Nearly 100 young people from regional and remote NSW unleashed their thoughts at UNICEF Australia's first Youth Summit for young people living with drought.
And they want action.
The summit delivered its list of recommendations - beginning with a request for drought-affected communities to have formal channels to communicate with ministers making decision on drought policy and for governments to enter agreements with Aboriginal communities on how water systems are managed.
Tameka O'Donnell, a 25-year-old nurse at John Hunter Hospital, is a Barkandji woman originally from Broken Hill.
"I am distressed about the state of the Darling. Although it's been dry before it's never been like this, how prolonged it has been," she said.
Other recommendations made by the young people included access to mental health nurses and psychiatrists in every rural hospital, employment schemes for farmers seeking work off their properties, programs that foster greater understanding between urban and regional-based youth and a HECS-style scheme for drought-affected families struggling to pay boarding school fees.
A 12-strong steering committee took participants through the three-day agenda at Lake Macquarie as they looked at the current drought policies and discussed potential solutions to the big dry.
"Young people on our steering committee gave really clear advice that the participants would benefit from being out of drought-affected areas. We've heard from the participants themselves they are eager to spend some time close by water," UNICEF Australia's head of policy and advocacy Amy Lamoin said.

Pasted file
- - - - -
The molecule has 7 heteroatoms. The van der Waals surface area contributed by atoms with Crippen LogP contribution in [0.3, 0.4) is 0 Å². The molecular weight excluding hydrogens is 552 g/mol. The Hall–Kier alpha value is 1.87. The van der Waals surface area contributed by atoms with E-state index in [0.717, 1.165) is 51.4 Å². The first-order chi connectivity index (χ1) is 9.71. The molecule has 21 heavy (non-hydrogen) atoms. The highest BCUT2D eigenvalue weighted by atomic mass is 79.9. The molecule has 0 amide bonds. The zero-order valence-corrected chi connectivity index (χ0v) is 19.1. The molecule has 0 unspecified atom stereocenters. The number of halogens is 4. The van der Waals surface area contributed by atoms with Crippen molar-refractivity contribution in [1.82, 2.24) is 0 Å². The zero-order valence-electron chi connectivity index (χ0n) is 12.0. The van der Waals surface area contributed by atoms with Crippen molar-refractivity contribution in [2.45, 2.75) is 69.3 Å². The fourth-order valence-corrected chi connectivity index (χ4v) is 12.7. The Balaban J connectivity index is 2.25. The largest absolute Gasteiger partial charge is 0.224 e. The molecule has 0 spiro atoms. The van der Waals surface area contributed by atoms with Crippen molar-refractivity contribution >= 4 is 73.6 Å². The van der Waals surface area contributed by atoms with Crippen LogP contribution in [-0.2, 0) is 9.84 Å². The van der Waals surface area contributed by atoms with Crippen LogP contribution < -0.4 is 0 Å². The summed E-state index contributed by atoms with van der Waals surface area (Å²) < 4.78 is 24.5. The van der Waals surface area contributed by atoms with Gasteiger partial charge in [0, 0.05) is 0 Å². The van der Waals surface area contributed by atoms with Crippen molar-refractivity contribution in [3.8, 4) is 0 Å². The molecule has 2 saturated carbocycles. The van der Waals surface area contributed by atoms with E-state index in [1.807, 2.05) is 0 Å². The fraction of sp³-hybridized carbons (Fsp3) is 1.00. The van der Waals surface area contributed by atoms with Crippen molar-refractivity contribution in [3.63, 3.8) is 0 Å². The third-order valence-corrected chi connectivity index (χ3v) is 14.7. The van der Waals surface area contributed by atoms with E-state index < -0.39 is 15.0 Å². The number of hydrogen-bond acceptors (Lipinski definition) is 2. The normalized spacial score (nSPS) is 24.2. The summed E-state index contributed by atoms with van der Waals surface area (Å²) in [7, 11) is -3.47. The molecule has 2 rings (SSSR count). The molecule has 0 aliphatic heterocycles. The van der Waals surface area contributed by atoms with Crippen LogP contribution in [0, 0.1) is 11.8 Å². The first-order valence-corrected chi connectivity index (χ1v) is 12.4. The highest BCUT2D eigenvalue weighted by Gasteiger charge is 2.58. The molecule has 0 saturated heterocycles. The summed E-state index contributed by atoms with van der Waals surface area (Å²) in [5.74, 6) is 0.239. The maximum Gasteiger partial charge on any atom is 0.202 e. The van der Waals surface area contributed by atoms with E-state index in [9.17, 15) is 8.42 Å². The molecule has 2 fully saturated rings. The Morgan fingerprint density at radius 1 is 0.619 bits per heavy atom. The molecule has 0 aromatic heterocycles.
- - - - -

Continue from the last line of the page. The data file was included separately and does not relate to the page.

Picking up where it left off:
Lamoin says UNICEF organised the summit because young voices are missing from the national conversation on drought.
A number of them introduced themselves in there on words, right here.
Pat Blomfield is from Gunnedah and with Elly Byriell, of Breeza Plains, helped organise the summit.
"We're not looking for sympathy," Pat said. "We're looking for better solutions."
The 16-year-old is the fourth generation of his family to work on the grass-feed beef farm at Caroona.
But with little grass left, the farm is now relying on the leaves from Kurrajong trees to feed the cattle.
Elly and Pat both are planning to continue their family's businesses.
"It's what you know, what you do and what you love," Pat said. "Even though it's tough, I wouldn't have it any other way."
Time also was spent discussing how to navigate well-being, self care and mental health at an individual and community level.
The NSW Youth Drought Summit quite deliberately ensured much time was spent on the subject of mental health.
"[It] has broadened my perspective to different situations faced by the youth of the drought," 14-year-old Caitlin Blanch said.
"We have met with the Minister for Mental Health, Regional Youth and Women. We also had a panel of different people who have educated us about their occupations and how that relates to the drought ...
"Mental health has been a big factor of this experience and has taught many about its importance."